New Coalition Seeks to Bust Through the WiFi Barrier

New Coalition Seeks to Bust Through the WiFi Barrier

There are more mobile devices on planet Earth than there are people, and they are all using saturating WiFi signals. In fact, Cisco has predicted that by 2017, the majority of Internet traffic will come from mobile devices, severely impacting performance and availability. This bottleneck is looming, and 18 tech companies including Comcast, CompTia, Google, and Microsoft, have joined together in a partnership to approach the issue before it becomes an even larger problem. Not surprisingly, AT&T and Verizon are not currently part of the coalition. A bigger spectrum means less consumer lock-in for carrier services and a freely accessible web would bite into the AT&T and Verizon revenue streams.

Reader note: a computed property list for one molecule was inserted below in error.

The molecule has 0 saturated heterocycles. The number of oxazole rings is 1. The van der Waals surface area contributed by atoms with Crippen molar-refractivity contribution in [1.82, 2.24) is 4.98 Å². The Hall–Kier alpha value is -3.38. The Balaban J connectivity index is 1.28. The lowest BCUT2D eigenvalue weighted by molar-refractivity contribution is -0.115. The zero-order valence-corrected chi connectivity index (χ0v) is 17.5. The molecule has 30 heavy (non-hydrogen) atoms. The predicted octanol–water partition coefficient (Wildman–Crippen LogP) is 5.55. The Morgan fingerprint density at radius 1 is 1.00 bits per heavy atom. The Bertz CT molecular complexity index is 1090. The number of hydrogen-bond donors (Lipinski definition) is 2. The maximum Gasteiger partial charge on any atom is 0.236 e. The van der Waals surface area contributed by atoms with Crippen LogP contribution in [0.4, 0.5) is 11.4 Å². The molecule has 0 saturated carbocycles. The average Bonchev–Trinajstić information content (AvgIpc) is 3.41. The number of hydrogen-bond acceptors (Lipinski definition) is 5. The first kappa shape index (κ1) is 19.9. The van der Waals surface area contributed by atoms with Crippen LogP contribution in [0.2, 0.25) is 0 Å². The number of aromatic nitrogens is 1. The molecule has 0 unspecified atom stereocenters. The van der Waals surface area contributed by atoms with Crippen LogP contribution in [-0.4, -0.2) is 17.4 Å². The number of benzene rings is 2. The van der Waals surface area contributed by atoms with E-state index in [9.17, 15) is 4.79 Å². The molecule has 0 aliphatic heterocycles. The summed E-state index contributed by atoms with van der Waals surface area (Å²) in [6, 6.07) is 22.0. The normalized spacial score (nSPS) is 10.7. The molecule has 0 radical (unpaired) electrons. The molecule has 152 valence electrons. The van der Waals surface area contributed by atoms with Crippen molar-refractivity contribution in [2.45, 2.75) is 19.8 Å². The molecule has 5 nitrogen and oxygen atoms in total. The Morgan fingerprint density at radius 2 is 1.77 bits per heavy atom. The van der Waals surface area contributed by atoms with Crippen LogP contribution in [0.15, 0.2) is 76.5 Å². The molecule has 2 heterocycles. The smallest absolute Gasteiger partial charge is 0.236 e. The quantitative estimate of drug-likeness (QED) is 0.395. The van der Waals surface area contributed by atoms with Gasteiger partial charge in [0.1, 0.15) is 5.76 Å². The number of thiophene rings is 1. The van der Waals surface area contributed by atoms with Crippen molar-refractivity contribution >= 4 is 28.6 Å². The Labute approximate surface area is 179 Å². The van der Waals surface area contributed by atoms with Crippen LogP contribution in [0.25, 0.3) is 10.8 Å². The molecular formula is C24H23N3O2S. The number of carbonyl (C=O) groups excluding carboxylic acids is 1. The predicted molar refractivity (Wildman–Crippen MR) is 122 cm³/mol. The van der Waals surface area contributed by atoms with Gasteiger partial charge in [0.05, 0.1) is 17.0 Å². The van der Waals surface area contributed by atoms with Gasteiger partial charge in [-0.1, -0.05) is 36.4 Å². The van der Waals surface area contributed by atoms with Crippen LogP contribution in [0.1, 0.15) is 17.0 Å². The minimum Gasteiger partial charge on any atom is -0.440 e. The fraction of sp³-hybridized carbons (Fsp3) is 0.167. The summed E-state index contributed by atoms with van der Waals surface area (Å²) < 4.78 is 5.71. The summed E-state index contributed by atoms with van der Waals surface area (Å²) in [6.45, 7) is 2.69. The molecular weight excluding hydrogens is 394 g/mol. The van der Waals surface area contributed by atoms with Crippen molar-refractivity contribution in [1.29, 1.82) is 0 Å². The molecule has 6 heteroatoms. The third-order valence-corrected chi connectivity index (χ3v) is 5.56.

Currently, WiFi accounts for about 57% of mobile data traffic, and that's expected to rise to 64% by 2018. In 2013, data use was 1.4GB per month, but that data use could top 9GB per month in 2018.

Called WifiForward, the new organization officially announced its intentions on February 13, 2014 to solicit the FCC to make available unused, or unlicensed, portions of the TV spectrum. This is a very important step for companies like Microsoft and Google, whose Cloud success requires that consumers and businesses have free, unfettered access to the Internet.

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